Unions were over the moon about the Los Angeles City Council’s vote last week to raise the city’s minimum wage to $15 an hour by 2020.
AFL and CIO affiliated unions were some of the biggest advocates of the minimum wage hike.
But with the $15 minimum scheduled to kick in, in a series of increments between now and 2020, the unions want…an exemption from the minimum-wage law for themselves.
Rusty Hicks, who heads the county Federation of Labor and helps lead the Raise the Wage coalition, said Tuesday night that companies with workers represented by unions should have leeway to negotiate a wage below that mandated by the law.
“With a collective bargaining agreement, a business owner and the employees negotiate an agreement that works for them both. The agreement allows each party to prioritize what is important to them,” Hicks said in a statement. “This provision gives the parties the option, the freedom, to negotiate that agreement. And that is a good thing.”
Of course, the parties to a union contract are not exercising freedom; they’re exercising the option of negotiating within certain limits. That’s the thing about curtailing people’s economic freedom. Those who advocate doing it always want special privileges for themselves. Always. Whatever clamps are to be placed on the public, the advocates for the clamps want to be able to control which clamps they, personally, have to operate with.
Ineffably, union representatives invoke federal law as an excuse for their exemption demand.
Coalition representatives said the proposed exemption would ensure the city complies with federal laws which they say give collective bargaining agreements precedence over local ordinances. They also contend that it would keep L.A.’s ordinance consistent with previous city wage laws.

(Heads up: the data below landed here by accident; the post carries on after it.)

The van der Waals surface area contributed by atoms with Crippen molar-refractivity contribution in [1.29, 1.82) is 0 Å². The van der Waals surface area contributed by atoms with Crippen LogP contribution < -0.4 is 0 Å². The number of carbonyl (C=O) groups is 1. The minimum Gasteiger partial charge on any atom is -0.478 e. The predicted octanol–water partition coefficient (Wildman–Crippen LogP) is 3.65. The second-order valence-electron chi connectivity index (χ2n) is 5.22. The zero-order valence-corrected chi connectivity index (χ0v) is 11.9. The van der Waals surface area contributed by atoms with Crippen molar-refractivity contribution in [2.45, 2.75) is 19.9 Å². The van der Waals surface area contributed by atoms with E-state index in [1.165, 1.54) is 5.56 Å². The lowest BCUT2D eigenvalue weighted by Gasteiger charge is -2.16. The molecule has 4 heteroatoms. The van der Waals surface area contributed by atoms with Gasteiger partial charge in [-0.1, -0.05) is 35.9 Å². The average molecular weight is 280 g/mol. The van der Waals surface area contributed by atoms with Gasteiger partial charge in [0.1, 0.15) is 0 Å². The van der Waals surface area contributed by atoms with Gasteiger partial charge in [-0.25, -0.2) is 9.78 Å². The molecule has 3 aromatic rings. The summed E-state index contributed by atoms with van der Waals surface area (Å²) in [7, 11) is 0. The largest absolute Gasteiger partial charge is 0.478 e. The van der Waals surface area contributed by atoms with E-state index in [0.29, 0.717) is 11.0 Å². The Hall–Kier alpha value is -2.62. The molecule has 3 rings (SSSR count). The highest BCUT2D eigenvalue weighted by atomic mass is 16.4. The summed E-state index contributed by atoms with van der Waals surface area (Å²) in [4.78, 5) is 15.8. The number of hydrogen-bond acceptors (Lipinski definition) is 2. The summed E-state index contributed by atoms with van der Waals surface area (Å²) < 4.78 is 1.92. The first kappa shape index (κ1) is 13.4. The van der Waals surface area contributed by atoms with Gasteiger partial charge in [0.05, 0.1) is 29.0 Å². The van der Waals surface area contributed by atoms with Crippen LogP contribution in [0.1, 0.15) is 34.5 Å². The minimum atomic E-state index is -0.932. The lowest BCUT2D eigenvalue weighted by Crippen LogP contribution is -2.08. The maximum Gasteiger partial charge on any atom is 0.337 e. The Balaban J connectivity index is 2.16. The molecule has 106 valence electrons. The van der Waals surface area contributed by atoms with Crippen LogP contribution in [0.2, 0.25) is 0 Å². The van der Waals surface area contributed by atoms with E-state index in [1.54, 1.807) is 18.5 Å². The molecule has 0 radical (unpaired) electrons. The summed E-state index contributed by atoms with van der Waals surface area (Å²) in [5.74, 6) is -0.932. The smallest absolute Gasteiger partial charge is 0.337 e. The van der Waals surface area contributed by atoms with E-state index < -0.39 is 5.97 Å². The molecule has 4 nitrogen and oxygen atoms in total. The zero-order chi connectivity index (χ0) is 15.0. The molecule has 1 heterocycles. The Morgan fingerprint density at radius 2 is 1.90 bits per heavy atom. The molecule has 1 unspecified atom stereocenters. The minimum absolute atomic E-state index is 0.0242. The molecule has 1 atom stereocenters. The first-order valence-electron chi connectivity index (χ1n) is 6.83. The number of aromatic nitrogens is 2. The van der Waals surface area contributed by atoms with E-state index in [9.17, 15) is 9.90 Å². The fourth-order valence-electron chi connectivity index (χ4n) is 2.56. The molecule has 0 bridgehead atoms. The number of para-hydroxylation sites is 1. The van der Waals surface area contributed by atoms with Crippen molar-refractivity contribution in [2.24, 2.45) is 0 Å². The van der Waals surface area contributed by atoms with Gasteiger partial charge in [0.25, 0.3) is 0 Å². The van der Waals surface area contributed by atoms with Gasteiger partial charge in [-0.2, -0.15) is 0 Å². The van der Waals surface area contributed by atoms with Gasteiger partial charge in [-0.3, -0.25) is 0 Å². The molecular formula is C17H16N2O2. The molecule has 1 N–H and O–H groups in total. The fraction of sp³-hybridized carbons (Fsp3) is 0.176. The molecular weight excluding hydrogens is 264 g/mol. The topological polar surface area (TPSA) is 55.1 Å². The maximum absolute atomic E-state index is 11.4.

Funny how that point didn’t figure before now in their passionate advocacy for the minimum-wage hike.
Ruben Gonzalez of the Los Angeles Area Chamber of Commerce makes this salient observation (emphasis added):
Gonzalez said the change sought by labor officials could pressure companies into letting employees unionize as a way to seek relief from the mandated wage hike.
No, er, shinola, Sherlock. He adds:
“Once again, the soaring rhetoric of helping the working poor is just a cover for city government acting as a tool of organized labor,” he said.
You act with utter cynicism, as the unions and their political allies on the L.A. City Council just have, and people are justified in questioning your motives.
Twitchy is tracking an “epic mock-alanche” as the unions’ cynical ploy goes viral all over social media. Many of the tweets pick up on the obviousness of the ulterior motive.
— Peter Wollesen (@PWollesen) May 27, 2015
Some point out that the $15 minimum wage threatens the economic viability of the unions’ own members, and not just the the competition.
And others are just disgusted.
This takes giant balls. Huge. Giant. Balls. And an ability to feel no shame. http://t.co/aCwytIH8GF
— EEE (@EEElverhoy) May 27, 2015
As am I.